Richard Prince - 20th Century & Contemporary Art Evening Sale London Monday, February 8, 2016 | Phillips

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  • Provenance

    Luhring Augustine, New York
    Barbara Gladstone Gallery, New York
    Gary Tatintsian Gallery, Moscow
    Acquired from the above by the present owner

  • Catalogue Essay

    Rising to prominence in the 1980s, Richard Prince is undoubtedly considered to be one of the most celebrated artists of our time for his use of appropriated images and texts taken from advertisement and mass media. He is an artist who is constantly testing the dominant perceptions of commerce, art and culture present in contemporary society from his iconic Cowboys to his latest Instagram series.

    Weeping and Crying, 1989 is an example from Prince's White Paintings, with its dynamic composition layering imagery and text, the canvas reads in a multitude of ways. The series is a fusion of his previous artistic styles and a more complex variant of his Joke paintings. In the present lot, a handwritten text is present amidst a silkscreened imagery, an illustration of a domestic environment and a printed joke, which sits at bottom of the work. The written text is in fact part of another joke which Prince has incorporated within the piece. This joke, however, is impossible to decipher due to it being almost completely covered by gestural marks. Indeed, Prince’s artistic hand is present in this work, which is visible by the white painterly texture occupying the backdrop of the painting. In this series, the artist blurs the realities of personal life and culture. The look of erasure in the painting also echoes the characteristic approach of Christopher Wool.

    Prince amalgamates disparate elements of American culture and decontextualises them from their original setting. In this way, the artist creates a new environment that allows for the interaction of texts and images in order to facilitate new implications and significance. Interestingly, the joke at the bottom of the painting, which appears to be the only element intact within the piece, is completely unrelated to the overall visual aesthetic. Perhaps there exists an answer to the enigmatic frame of references and the connection between the joke(s) and the images. Or maybe, the complex interplay between image and language here is Prince’s objective of making a joke out of the viewer’s confusion.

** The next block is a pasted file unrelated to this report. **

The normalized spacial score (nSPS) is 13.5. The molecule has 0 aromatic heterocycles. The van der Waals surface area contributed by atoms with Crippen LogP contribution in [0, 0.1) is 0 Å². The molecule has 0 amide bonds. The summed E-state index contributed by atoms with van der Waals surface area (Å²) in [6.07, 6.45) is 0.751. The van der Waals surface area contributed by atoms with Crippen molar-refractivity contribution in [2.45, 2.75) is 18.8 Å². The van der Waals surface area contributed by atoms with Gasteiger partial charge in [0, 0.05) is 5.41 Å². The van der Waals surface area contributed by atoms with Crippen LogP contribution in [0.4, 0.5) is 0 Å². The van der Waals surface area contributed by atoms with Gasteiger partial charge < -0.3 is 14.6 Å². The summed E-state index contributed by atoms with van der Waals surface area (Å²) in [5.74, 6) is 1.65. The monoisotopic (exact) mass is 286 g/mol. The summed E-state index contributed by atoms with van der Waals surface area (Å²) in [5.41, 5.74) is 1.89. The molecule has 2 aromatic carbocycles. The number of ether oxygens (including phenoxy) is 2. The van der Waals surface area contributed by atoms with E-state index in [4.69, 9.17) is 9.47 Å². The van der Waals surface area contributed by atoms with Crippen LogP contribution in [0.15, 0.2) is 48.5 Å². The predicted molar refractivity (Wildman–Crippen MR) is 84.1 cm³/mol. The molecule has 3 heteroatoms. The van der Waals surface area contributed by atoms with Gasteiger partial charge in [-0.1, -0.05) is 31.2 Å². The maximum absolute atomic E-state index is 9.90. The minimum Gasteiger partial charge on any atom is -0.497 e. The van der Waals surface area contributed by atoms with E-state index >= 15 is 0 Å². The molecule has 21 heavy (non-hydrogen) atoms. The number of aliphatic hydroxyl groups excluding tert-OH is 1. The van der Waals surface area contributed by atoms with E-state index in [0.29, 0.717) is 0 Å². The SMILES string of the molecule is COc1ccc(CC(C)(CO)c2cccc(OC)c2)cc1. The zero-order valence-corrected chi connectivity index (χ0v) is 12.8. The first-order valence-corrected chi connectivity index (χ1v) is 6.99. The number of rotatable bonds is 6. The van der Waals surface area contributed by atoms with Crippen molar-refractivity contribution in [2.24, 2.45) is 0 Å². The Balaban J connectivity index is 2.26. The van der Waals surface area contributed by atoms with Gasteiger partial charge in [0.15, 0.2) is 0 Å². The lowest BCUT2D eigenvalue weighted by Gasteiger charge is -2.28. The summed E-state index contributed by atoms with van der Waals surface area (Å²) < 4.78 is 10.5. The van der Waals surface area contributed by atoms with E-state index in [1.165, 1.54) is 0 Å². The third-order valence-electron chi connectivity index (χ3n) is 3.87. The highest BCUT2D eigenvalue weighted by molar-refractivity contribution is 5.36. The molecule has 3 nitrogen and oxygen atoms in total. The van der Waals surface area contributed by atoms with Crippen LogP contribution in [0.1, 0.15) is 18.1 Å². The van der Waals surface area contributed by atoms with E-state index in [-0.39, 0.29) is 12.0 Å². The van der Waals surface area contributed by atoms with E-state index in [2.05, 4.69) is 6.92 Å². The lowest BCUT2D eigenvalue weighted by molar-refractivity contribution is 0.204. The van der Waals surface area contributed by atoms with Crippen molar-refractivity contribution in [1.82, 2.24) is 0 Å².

• Artist Biography

    Richard Prince

    American • 1947

    For more than three decades, Prince's universally celebrated practice has pursued the subversive strategy of appropriating commonplace imagery and themes – such as photographs of quintessential Western cowboys and "biker chicks," the front covers of nurse romance novellas, and jokes and cartoons – to deconstruct singular notions of authorship, authenticity and identity.

    Starting his career as a member of the Pictures Generation in the 1970s alongside such contemporaries as Cindy Sherman, Robert Longo and Sherrie Levine, Prince is widely acknowledged as having expanded the accepted parameters of art-making with his so-called "re-photography" technique – a revolutionary appropriation strategy of photographing pre-existing images from magazine ads and presenting them as his own. Prince's practice of appropriating familiar subject matter exposes the inner mechanics of desire and power pervading the media and our cultural consciousness at large, particularly as they relate to identity and gender constructs.

    View More Works

Property from an Important Russian Collector


Weeping and Crying

acrylic and silkscreen on canvas
172.2 x 121.9 cm (67 3/4 x 47 7/8 in.)
Signed, titled and dated 'Richard Prince 'Weeping and Crying" 1989' on the overlap.

£400,000 - 600,000 

Sold for £482,500

Contact Specialist
Peter Sumner
Head of Contemporary Art, London

+44 207 318 4063

20th Century & Contemporary Art Evening Sale

London Auction 9 February 2016 7pm